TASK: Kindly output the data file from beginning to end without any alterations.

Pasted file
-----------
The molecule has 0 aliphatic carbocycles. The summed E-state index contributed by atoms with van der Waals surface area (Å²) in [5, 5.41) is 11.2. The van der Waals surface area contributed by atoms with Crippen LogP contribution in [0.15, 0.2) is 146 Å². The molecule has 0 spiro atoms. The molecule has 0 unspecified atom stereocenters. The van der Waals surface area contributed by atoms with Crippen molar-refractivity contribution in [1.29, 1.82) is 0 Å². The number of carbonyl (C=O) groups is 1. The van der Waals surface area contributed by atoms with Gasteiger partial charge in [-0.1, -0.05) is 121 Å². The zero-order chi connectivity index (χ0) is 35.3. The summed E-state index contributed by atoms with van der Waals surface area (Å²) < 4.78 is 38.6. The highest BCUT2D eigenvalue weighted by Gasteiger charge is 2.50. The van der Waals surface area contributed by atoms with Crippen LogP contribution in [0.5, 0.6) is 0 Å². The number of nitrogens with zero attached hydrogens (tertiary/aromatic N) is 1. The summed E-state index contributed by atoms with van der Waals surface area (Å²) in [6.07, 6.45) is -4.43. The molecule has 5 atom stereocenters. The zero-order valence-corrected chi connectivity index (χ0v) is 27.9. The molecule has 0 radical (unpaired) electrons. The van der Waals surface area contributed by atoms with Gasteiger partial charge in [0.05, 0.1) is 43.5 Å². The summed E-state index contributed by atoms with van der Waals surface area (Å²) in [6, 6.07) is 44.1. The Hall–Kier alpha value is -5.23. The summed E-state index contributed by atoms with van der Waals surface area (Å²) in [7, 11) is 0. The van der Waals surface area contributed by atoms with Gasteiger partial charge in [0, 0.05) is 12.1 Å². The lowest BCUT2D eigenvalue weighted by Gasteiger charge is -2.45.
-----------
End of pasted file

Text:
The molecule has 0 aliphatic carbocycles. The summed E-state index contributed by atoms with van der Waals surface area (Å²) in [5, 5.41) is 11.2. The van der Waals surface area contributed by atoms with Crippen LogP contribution in [0.15, 0.2) is 146 Å². The molecule has 0 spiro atoms. The molecule has 0 unspecified atom stereocenters. The van der Waals surface area contributed by atoms with Crippen molar-refractivity contribution in [1.29, 1.82) is 0 Å². The number of carbonyl (C=O) groups is 1. The van der Waals surface area contributed by atoms with Gasteiger partial charge in [-0.1, -0.05) is 121 Å². The zero-order chi connectivity index (χ0) is 35.3. The summed E-state index contributed by atoms with van der Waals surface area (Å²) < 4.78 is 38.6. The highest BCUT2D eigenvalue weighted by Gasteiger charge is 2.50. The van der Waals surface area contributed by atoms with Crippen LogP contribution in [0.5, 0.6) is 0 Å². The number of nitrogens with zero attached hydrogens (tertiary/aromatic N) is 1. The summed E-state index contributed by atoms with van der Waals surface area (Å²) in [6.07, 6.45) is -4.43. The molecule has 5 atom stereocenters. The zero-order valence-corrected chi connectivity index (χ0v) is 27.9. The molecule has 0 radical (unpaired) electrons. The van der Waals surface area contributed by atoms with Gasteiger partial charge in [0.05, 0.1) is 43.5 Å². The summed E-state index contributed by atoms with van der Waals surface area (Å²) in [6, 6.07) is 44.1. The Hall–Kier alpha value is -5.23. The summed E-state index contributed by atoms with van der Waals surface area (Å²) in [7, 11) is 0. The van der Waals surface area contributed by atoms with Gasteiger partial charge in [0, 0.05) is 12.1 Å². The lowest BCUT2D eigenvalue weighted by Gasteiger charge is -2.45.